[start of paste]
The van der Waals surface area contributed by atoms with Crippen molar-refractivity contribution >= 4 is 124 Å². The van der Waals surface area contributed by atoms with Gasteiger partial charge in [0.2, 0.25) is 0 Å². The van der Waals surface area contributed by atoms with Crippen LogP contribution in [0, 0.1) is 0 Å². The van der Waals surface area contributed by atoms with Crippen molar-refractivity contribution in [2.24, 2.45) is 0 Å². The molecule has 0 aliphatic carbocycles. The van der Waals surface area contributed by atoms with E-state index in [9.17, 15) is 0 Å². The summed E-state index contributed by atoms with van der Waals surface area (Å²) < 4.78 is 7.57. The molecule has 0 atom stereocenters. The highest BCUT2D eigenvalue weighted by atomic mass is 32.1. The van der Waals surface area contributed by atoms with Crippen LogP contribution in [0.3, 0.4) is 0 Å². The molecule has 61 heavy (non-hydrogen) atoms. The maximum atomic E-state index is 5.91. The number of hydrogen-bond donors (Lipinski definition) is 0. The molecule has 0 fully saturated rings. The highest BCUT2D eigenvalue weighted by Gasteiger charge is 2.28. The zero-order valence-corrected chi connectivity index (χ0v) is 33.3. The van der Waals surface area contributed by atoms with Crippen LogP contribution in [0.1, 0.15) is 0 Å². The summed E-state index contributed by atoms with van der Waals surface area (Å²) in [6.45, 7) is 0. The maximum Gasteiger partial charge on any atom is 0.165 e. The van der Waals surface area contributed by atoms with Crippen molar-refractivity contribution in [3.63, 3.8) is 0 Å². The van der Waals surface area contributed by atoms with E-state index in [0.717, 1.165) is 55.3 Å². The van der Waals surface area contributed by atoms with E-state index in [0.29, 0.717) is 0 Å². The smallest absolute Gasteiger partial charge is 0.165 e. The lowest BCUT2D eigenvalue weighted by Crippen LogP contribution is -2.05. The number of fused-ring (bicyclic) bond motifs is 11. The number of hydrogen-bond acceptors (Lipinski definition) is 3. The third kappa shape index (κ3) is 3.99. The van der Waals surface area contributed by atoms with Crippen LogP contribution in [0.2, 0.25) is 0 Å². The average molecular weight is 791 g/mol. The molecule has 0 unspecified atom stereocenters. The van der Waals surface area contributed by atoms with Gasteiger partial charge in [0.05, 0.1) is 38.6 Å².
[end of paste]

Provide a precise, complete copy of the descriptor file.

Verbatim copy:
The van der Waals surface area contributed by atoms with Crippen molar-refractivity contribution >= 4 is 124 Å². The van der Waals surface area contributed by atoms with Gasteiger partial charge in [0.2, 0.25) is 0 Å². The van der Waals surface area contributed by atoms with Crippen LogP contribution in [0, 0.1) is 0 Å². The van der Waals surface area contributed by atoms with Crippen molar-refractivity contribution in [2.24, 2.45) is 0 Å². The molecule has 0 aliphatic carbocycles. The van der Waals surface area contributed by atoms with E-state index in [9.17, 15) is 0 Å². The summed E-state index contributed by atoms with van der Waals surface area (Å²) < 4.78 is 7.57. The molecule has 0 atom stereocenters. The highest BCUT2D eigenvalue weighted by atomic mass is 32.1. The van der Waals surface area contributed by atoms with Crippen LogP contribution in [0.3, 0.4) is 0 Å². The molecule has 61 heavy (non-hydrogen) atoms. The maximum atomic E-state index is 5.91. The number of hydrogen-bond donors (Lipinski definition) is 0. The molecule has 0 fully saturated rings. The highest BCUT2D eigenvalue weighted by Gasteiger charge is 2.28. The zero-order valence-corrected chi connectivity index (χ0v) is 33.3. The van der Waals surface area contributed by atoms with Crippen LogP contribution in [0.1, 0.15) is 0 Å². The summed E-state index contributed by atoms with van der Waals surface area (Å²) in [6.45, 7) is 0. The maximum Gasteiger partial charge on any atom is 0.165 e. The van der Waals surface area contributed by atoms with Crippen molar-refractivity contribution in [3.63, 3.8) is 0 Å². The van der Waals surface area contributed by atoms with E-state index in [0.717, 1.165) is 55.3 Å². The van der Waals surface area contributed by atoms with E-state index in [0.29, 0.717) is 0 Å². The smallest absolute Gasteiger partial charge is 0.165 e. The lowest BCUT2D eigenvalue weighted by Crippen LogP contribution is -2.05. The number of fused-ring (bicyclic) bond motifs is 11. The number of hydrogen-bond acceptors (Lipinski definition) is 3. The third kappa shape index (κ3) is 3.99. The van der Waals surface area contributed by atoms with Crippen LogP contribution in [0.2, 0.25) is 0 Å². The average molecular weight is 791 g/mol. The molecule has 0 unspecified atom stereocenters. The van der Waals surface area contributed by atoms with Gasteiger partial charge in [0.05, 0.1) is 38.6 Å².